Pensions-The whole mishmash in 497 words!

This is dedicated to commenters like TL for TL and skip3house.  Intelligent questions and discussion are always welcome.

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Now He Tells Us

A few weeks before he starts whatever gig Fox has available:

This was at the rollout of the New Jersey Pension and Health Benefit Study Commission’s final report which, in part, enabled this delusion-of-competence addict with lines like:

An additional positive development has been the dedication of the State lottery to the pension plans. This has reduced the unfunded liability by $13.5 billion and will generate over $1billion annually to pension funding. This, in turn, has improved the State’s overall reported statutory funded ratio from 45% to 59%. (pages 1-2)

That any credentialed actuary would sign on to these lies (the line above and Christie’s assertion that the funding ratio is much better now than when he came in) without fear of censure speaks only to the ineffectuality of the ABCD process. They are belied in both the footnotes to the Commission’s report and what New Jersey is telling bond investors.

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Pensions-Energized Actions!

Reading comments is most interesting to me; a barometer of some sentiment.  I do enjoy an active dialog and always welcome discussions.  This is why I include my email and phone info.

In a prior posting one commentator states; “they (public pensions) must be punished!”  I ask myself how have MA machinists, MI Teamsters, IL firemen, or CA public servants have so injured this pitiable, erroneous wretch?  The answer is they have not.

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One Last Otiose Christie Pension Reform

The New Jersey Pension and Health Benefit Study Commission just issued their final report and it basically paints the Christie years, as diplomatically as appropriate, a waste on the pension reform side.

While since 2010 a start has been made on benefits reform, much more remains to be done. Intransigence, inaction, apathy and denial are habits the State can no longer afford when it is at risk of losing the budget flexibility necessary to respond to emerging challenges and crises. This is dangerous for every one. As events in both Flint, Michigan and Puerto Rico show, financial stress can lead governments to make bad decisions with unexpected, catastrophic consequences. New Jersey is not at that point yet, but should do everything in its power to ensure it does not get there.
New Jersey is certainly not Puerto Rico (which is beyond pay-go as they are using debt to pay retirees) yet. You don’t get to be the worst funded state retirement system in a nation of badly funded state retirement systems by chance. A vital component is coming up with reforms that wind up doing  nothing of any significance while providing the illusion of action. The last piece of this type of legislation that Chris Christie is likely to sign as governor came out of a Senate Committee this week:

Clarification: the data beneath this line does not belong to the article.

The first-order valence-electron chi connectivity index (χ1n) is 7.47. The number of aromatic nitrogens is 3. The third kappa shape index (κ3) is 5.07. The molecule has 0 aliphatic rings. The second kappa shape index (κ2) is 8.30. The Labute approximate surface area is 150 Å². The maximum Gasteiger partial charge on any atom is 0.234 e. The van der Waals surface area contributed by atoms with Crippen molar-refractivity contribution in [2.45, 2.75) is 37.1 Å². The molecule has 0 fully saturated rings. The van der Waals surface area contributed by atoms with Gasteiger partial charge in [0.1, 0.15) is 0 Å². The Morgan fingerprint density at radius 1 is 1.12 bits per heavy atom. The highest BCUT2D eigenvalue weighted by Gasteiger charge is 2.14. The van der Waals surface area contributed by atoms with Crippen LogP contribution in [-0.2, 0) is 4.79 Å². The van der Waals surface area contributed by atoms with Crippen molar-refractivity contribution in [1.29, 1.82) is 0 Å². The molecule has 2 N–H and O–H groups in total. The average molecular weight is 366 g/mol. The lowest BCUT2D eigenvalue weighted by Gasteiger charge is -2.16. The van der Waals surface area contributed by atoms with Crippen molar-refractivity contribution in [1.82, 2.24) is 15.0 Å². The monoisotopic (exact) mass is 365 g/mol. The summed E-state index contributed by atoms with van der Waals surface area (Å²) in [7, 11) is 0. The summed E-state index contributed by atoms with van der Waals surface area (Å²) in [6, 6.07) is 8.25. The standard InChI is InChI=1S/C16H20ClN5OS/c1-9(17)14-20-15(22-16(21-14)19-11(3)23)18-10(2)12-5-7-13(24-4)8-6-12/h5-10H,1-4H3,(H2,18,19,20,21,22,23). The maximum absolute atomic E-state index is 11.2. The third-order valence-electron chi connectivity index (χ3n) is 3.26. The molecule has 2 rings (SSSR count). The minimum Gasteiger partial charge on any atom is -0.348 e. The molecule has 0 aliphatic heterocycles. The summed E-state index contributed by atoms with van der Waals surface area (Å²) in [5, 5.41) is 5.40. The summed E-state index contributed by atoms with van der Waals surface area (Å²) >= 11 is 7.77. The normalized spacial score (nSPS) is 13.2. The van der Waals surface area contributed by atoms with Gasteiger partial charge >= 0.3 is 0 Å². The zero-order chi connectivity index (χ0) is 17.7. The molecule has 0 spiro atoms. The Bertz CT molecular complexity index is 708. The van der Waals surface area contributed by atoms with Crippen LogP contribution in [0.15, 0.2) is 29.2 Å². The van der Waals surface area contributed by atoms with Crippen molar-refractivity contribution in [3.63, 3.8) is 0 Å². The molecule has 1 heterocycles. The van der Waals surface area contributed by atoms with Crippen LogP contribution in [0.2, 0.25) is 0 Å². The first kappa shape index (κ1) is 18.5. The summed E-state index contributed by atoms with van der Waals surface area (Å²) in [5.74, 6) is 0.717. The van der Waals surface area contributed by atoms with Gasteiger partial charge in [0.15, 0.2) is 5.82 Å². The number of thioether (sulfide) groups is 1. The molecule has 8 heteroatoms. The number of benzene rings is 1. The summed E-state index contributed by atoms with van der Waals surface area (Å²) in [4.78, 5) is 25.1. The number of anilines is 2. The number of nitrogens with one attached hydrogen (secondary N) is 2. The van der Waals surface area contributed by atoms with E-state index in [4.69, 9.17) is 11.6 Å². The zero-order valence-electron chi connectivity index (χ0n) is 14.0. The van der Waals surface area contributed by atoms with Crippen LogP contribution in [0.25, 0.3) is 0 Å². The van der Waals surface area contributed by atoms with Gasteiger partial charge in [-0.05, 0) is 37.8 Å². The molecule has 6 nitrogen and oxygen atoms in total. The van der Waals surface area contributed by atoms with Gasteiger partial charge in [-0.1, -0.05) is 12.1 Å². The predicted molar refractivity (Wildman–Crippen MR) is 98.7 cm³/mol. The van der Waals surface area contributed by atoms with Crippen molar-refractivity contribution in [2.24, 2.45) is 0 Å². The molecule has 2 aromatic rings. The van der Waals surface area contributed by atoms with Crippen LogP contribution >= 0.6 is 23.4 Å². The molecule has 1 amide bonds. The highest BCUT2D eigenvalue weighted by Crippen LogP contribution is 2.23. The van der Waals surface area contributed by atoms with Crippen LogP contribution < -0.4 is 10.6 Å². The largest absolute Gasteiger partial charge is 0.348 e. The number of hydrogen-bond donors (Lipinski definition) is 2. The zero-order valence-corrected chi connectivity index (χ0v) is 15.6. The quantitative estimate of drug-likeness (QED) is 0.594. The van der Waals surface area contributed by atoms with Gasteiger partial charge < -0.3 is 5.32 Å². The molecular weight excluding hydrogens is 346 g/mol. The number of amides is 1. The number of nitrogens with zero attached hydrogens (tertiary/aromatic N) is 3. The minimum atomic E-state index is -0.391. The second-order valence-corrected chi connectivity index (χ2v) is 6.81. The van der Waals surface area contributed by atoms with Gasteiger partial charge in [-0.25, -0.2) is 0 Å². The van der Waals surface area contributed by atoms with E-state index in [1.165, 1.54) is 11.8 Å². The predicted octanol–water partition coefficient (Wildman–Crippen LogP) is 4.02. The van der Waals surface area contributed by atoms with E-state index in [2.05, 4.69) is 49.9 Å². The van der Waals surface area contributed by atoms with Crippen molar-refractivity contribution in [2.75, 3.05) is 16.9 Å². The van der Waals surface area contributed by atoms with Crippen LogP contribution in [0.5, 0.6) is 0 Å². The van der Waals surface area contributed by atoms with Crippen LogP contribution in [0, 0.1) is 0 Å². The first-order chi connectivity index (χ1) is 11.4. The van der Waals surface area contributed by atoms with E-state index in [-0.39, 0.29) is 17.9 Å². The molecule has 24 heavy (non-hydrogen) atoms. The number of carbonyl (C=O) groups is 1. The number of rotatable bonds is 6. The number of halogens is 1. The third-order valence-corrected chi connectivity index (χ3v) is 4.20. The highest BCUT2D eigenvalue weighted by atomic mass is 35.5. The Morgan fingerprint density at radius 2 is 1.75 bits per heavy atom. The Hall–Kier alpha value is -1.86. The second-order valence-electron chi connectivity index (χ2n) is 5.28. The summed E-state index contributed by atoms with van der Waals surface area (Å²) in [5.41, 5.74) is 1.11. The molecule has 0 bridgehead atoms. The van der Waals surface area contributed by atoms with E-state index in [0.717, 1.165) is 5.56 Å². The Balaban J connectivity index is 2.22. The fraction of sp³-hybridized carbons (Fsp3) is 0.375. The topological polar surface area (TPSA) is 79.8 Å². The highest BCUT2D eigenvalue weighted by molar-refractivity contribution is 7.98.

It calls for stress testing and a disclosure of fees though in a njspotlight article on the legislation:

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PBGC Looking For Ideas

On their blog the Pension Benefit Guaranty Corporation (PBGC) expressed interest in ideas on what information to make available.

  • What PBGC data or content should be more readily available?
  • Which PBGC online service or data would you like to be easier to use?
  • Which PBGC service would you like to use on your mobile device?

You can submit your feedback to Here is mine.

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National Retirement Fund Plan: Worse Than Central States?

The Central States, Southeast & Southwest Areas Pension Plan is, by participant count, the fourth largest multiemployer plan in the country whose demise is likely to take down the Pension Benefit Guaranty Corporation and eventually the entire US pension system. They naturally get a lot of attention to it but what about the third largest multemployer plan which is also in code red but has drawn little media attention nor has it applied to Treasury to cut benefits under MPRA? What is the National Retirement Fund of White Plains, NY up to?

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Multiemployer Pension Plans: Current Status and Future Trends

The Center for Retirement Research at Boston College released a special report that provides a good overview of the current status of multiemployer (union) plans. Excerpts follow which include some interesting charts that the authors developed mostly from 5500 data:

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